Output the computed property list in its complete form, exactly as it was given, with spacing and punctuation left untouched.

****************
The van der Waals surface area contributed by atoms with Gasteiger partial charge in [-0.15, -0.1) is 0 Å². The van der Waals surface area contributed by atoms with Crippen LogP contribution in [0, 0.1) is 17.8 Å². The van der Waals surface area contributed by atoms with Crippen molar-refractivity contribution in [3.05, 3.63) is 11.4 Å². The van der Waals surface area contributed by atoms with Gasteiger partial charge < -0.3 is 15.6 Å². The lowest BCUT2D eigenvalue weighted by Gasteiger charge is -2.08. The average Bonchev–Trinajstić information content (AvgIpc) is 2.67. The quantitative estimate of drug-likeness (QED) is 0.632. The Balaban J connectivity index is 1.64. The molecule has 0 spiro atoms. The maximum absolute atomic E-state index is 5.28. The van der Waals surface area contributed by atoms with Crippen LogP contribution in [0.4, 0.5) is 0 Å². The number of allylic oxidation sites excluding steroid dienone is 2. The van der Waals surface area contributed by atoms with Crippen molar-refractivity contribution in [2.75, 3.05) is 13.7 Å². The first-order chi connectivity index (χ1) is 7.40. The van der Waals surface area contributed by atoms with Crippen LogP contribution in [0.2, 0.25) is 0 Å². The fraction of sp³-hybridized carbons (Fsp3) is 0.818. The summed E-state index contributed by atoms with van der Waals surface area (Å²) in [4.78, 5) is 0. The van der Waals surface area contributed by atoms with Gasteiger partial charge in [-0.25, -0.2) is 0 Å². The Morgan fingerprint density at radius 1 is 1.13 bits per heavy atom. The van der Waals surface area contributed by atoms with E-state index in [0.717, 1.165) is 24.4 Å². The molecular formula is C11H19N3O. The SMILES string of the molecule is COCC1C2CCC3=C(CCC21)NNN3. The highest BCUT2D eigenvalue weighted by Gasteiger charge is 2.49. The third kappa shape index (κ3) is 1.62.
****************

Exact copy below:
The van der Waals surface area contributed by atoms with Gasteiger partial charge in [-0.15, -0.1) is 0 Å². The van der Waals surface area contributed by atoms with Crippen LogP contribution in [0, 0.1) is 17.8 Å². The van der Waals surface area contributed by atoms with Crippen molar-refractivity contribution in [3.05, 3.63) is 11.4 Å². The van der Waals surface area contributed by atoms with Gasteiger partial charge < -0.3 is 15.6 Å². The lowest BCUT2D eigenvalue weighted by Gasteiger charge is -2.08. The average Bonchev–Trinajstić information content (AvgIpc) is 2.67. The quantitative estimate of drug-likeness (QED) is 0.632. The Balaban J connectivity index is 1.64. The molecule has 0 spiro atoms. The maximum absolute atomic E-state index is 5.28. The van der Waals surface area contributed by atoms with Crippen LogP contribution in [0.4, 0.5) is 0 Å². The number of allylic oxidation sites excluding steroid dienone is 2. The van der Waals surface area contributed by atoms with Crippen molar-refractivity contribution in [2.75, 3.05) is 13.7 Å². The first-order chi connectivity index (χ1) is 7.40. The van der Waals surface area contributed by atoms with Crippen LogP contribution in [0.2, 0.25) is 0 Å². The fraction of sp³-hybridized carbons (Fsp3) is 0.818. The summed E-state index contributed by atoms with van der Waals surface area (Å²) in [4.78, 5) is 0. The van der Waals surface area contributed by atoms with Gasteiger partial charge in [-0.25, -0.2) is 0 Å². The Morgan fingerprint density at radius 1 is 1.13 bits per heavy atom. The van der Waals surface area contributed by atoms with E-state index in [0.717, 1.165) is 24.4 Å². The molecular formula is C11H19N3O. The SMILES string of the molecule is COCC1C2CCC3=C(CCC21)NNN3. The highest BCUT2D eigenvalue weighted by Gasteiger charge is 2.49. The third kappa shape index (κ3) is 1.62.